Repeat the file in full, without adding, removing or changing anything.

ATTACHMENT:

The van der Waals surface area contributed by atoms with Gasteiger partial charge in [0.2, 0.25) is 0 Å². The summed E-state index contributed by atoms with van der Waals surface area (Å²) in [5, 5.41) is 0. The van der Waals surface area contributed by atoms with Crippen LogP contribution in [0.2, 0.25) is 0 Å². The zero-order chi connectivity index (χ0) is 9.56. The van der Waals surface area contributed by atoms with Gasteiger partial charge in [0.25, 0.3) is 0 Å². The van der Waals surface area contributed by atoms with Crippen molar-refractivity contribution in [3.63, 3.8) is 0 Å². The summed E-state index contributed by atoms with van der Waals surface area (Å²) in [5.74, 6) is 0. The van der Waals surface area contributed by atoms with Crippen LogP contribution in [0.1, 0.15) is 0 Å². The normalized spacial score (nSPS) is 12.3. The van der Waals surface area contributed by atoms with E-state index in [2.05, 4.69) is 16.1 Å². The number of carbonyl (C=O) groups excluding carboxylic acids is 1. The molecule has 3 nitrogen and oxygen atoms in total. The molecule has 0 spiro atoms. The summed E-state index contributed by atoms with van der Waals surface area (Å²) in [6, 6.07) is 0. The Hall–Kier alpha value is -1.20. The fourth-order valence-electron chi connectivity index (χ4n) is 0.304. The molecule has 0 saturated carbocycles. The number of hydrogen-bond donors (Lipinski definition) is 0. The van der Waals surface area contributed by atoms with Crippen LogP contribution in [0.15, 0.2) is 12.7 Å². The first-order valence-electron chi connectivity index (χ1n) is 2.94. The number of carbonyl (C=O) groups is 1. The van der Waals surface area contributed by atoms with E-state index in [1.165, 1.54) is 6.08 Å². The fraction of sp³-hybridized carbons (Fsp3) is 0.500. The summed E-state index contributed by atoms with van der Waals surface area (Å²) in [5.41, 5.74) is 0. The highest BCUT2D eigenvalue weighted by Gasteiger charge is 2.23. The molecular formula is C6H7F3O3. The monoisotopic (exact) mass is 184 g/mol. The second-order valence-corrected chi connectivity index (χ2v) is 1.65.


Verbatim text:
The van der Waals surface area contributed by atoms with Gasteiger partial charge in [0.2, 0.25) is 0 Å². The summed E-state index contributed by atoms with van der Waals surface area (Å²) in [5, 5.41) is 0. The van der Waals surface area contributed by atoms with Crippen LogP contribution in [0.2, 0.25) is 0 Å². The zero-order chi connectivity index (χ0) is 9.56. The van der Waals surface area contributed by atoms with Gasteiger partial charge in [0.25, 0.3) is 0 Å². The van der Waals surface area contributed by atoms with Crippen molar-refractivity contribution in [3.63, 3.8) is 0 Å². The summed E-state index contributed by atoms with van der Waals surface area (Å²) in [5.74, 6) is 0. The van der Waals surface area contributed by atoms with Crippen LogP contribution in [0.1, 0.15) is 0 Å². The normalized spacial score (nSPS) is 12.3. The van der Waals surface area contributed by atoms with E-state index in [2.05, 4.69) is 16.1 Å². The number of carbonyl (C=O) groups excluding carboxylic acids is 1. The molecule has 3 nitrogen and oxygen atoms in total. The molecule has 0 spiro atoms. The summed E-state index contributed by atoms with van der Waals surface area (Å²) in [6, 6.07) is 0. The Hall–Kier alpha value is -1.20. The fourth-order valence-electron chi connectivity index (χ4n) is 0.304. The molecule has 0 saturated carbocycles. The number of hydrogen-bond donors (Lipinski definition) is 0. The van der Waals surface area contributed by atoms with Crippen LogP contribution in [0.15, 0.2) is 12.7 Å². The first-order valence-electron chi connectivity index (χ1n) is 2.94. The number of carbonyl (C=O) groups is 1. The van der Waals surface area contributed by atoms with E-state index in [1.165, 1.54) is 6.08 Å². The fraction of sp³-hybridized carbons (Fsp3) is 0.500. The summed E-state index contributed by atoms with van der Waals surface area (Å²) in [5.41, 5.74) is 0. The highest BCUT2D eigenvalue weighted by Gasteiger charge is 2.23. The molecular formula is C6H7F3O3. The monoisotopic (exact) mass is 184 g/mol. The second-order valence-corrected chi connectivity index (χ2v) is 1.65.